What Happens Next When Two Soap Recycling Programs Join Forces?

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Recycling tiny soaps leftover in hotel rooms across the globe was unheard of until 2009, when two non-profit organizations both started revolutionary large-scale programs to save and repurpose these often half-used toiletries. The organizations, Clean the World and Global Soap, have now joined forces in 2015 to work together to make an even larger impact on preventing illness caused by lack of proper hygiene.

hotel soap

Image courtesy of faungg’s photos.

In six years, the two soap recycling organizations have contributed to a 30% reduction in childhood deaths from hygiene-related illnesses.

Clean the World was started in Orlando, Florida in a one-car garage. Shawn Seipler, a sales executive, wondered what happened to the tiny bars of soap leftover from his 150 nights spent in hotel rooms each year. When he found out that the soap was thrown away, while children died around the world each day because they had no access to soap, he decided to form Clean the World.

Meanwhile, in Atlanta, Georgia, Derreck Kayongo was troubled by his time visiting refugee camps, where illness was rampant because people had no access to soap. He partnered with a veteran hospitality executive who shared his same concerns about throwing away soaps at hotels and started the Global Soap Project in his basement.

So, why is repurposing soaps smaller than the size of your palm so important? Because 1.4 million people die each year from hygiene-related illnesses, accounting for almost one third of all children’s deaths.

Soap can reduce diarrheal disease by almost 50%, while reducing respiratory infections by nearly 25% by teaching proper hand washing techniques and providing soap. According to Global Soap, handwashing with soap is more effective than vaccines, medications or clean water initiatives alone.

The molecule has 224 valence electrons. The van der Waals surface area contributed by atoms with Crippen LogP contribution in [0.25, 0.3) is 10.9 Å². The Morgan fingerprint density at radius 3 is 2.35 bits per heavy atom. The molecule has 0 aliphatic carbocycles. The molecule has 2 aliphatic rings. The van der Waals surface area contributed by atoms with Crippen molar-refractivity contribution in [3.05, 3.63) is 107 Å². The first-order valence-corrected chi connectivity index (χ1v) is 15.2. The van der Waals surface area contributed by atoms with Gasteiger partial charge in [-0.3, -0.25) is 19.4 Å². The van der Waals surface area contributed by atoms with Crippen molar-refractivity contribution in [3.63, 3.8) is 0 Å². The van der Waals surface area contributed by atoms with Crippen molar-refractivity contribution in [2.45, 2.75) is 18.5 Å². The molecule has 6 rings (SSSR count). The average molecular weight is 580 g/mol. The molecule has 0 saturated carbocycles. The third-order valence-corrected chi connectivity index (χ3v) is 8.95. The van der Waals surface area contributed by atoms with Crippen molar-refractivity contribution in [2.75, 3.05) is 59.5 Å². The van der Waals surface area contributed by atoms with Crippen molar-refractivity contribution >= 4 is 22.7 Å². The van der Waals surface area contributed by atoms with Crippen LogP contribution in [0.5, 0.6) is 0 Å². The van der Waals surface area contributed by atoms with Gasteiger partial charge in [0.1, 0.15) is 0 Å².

One third of the world’s soap is used by the U.S., while 2.6 million bars are thrown away in hotel rooms every day in the United States, alone.

Does soap really need to be cleaned!?!

What about the ick factor – how can you really clean soap? First, the facility surface cleans the soaps (volunteers are integral for this first stage). Then the soap is sterilized with a process tested and validated by SGS North America to eliminate all pathogens. Then, the sterilized soap is ground up and pressed into new bars.

Since 2009, Clean the World has distributed more than 25 million bars of soap to people in need in 99 countries. Recycling the soaps and small toiletry bottles has diverted nearly 4,000 tons of waste from landfills in North America.

More than 4,000 hotels and resorts (equating to more than 500,000 hotel rooms), as well as 500 events, have partnered with Clean the World to recycle hotel amenities.

Clean the World now focuses on recycling the soap and toiletries at their three facilities in Orlando, Las Vegas and Hong Kong. They are the only high-volume soap recycler in the world. Global Soap is now focused on soap distribution and promoting global hygiene.

Feature image courtesy of Luke Oakley

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Kimberly Button

Kimberly Button is the author of The Everything Guide to a Healthy Home and the Editor-in-Chief of GetGreenBeWell , featuring modern, sane ideas for living a non-toxic life. A professional journalist for nearly two decades, Button has written for magazines such as Martha Stewart's Whole Living, American Airlines, AAA, Sierra, National Geographic Traveler, and Vegetarian Times. Visit KimButton.com for more information.

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